Before you buy
Will you be travelling long distances?
If you are, look for wheelchairs with more durable tyres that can withstand punctures. The larger and wider the wheel, the easier it will tackle uneven terrains.
Will you need to transport it?
If you'll need to lift your wheelchair into the boot of a car, opt for a lightweight model that weighs less than 15kg or one that is easily foldable.
Are you able to push yourself?
If you can't manage this, it's better to opt for a wheelchair with handles at the back that can be pushed by someone else.
How much do you weigh?
Wheelchairs usually have a maximum user weight of 18st. If your weight is more than this, you may need to buy your wheelchair from a specialist supplier.
Types of wheelchair
Suitable for anyone who is physically able to push themselves. Ideal for both indoor and outdoor use, they have larger back wheels fitted with pushrims for propulsion. The large back wheels make self-propelled wheelchairs suitable for longer and regular trips. These chairs often have handles on the back so that someone can assist with pushing where needed.
- Indoor use & outdoor use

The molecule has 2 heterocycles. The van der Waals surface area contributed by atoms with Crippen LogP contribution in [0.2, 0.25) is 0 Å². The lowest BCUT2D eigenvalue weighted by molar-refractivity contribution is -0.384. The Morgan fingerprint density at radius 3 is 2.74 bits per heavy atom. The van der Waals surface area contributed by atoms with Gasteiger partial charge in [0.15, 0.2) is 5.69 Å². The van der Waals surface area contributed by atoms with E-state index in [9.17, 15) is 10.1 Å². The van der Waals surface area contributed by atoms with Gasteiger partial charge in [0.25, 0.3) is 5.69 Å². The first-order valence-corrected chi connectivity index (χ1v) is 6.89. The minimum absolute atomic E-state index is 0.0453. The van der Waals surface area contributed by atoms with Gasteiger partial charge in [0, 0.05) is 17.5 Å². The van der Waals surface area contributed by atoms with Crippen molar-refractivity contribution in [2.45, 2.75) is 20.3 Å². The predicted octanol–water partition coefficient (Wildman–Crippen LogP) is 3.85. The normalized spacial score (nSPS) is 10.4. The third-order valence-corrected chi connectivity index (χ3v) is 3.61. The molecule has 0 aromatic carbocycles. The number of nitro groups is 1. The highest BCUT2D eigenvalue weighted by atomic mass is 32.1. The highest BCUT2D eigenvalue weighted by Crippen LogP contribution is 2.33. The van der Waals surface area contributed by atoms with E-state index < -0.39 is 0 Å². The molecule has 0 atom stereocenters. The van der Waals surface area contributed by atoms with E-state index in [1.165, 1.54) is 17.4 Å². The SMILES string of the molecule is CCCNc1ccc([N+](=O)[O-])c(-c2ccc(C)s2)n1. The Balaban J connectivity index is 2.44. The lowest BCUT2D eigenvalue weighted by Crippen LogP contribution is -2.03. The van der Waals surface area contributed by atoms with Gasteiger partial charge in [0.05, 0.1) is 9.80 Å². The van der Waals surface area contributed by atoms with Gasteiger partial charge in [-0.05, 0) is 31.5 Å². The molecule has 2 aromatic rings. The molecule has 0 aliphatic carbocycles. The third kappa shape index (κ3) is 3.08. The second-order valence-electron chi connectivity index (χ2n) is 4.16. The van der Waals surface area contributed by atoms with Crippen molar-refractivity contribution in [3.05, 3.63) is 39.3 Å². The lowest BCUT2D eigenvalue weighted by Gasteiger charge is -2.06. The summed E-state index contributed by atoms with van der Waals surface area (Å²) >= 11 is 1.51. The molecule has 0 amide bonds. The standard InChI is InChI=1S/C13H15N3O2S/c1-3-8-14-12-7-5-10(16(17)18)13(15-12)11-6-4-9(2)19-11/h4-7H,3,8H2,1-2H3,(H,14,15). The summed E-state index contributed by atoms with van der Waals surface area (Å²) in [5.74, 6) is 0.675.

- Short distance & long distance
- Independent use
- Easy transportation
- Easier maneuverability over kerbs & obstacles
Transit & travel wheelchairs
Ideal for anyone who needs extra help with pushing, transit wheelchairs feature smaller back wheels for easy maneuverability in compact spaces. They're very lightweight and easy to fold down, making them ideal for short, occasional trips. The downside is you can't propel yourself with these much smaller wheels - these chairs are designed to just be pushed by someone else.
- Outdoor use
- Short distance
- Restricted use
- Easy transportation
- When you need something lightweight
Seat width and depth
It's best to choose a wheelchair that is 5cm wider than your hip measurement. For the correct seat depth, measure the distance from your lower back to the hollow of the knees and subtract around 4cm.
Footrests should be around 5cm from the ground and the back of your thigh should be touching the seat when your feet are in the footrests.
Armrest height and angle
Armrests should sit 2-3cm higher than your arm when positioned at a 90 degree angle. Removable or flip-up armrests can help with getting in and out of the wheelchair.
This guidance is provided to assist you to pick the right product for your needs. It should not be treated as professional health advice. You should seek advice from an appropriate medical practitioner if you have any concern about any product's suitability to you.
More advice and information
Claim back the VAT
If you’re buying specific mobility products and living aids to support a disability or long-term illness, you may be eligible for a VAT refund.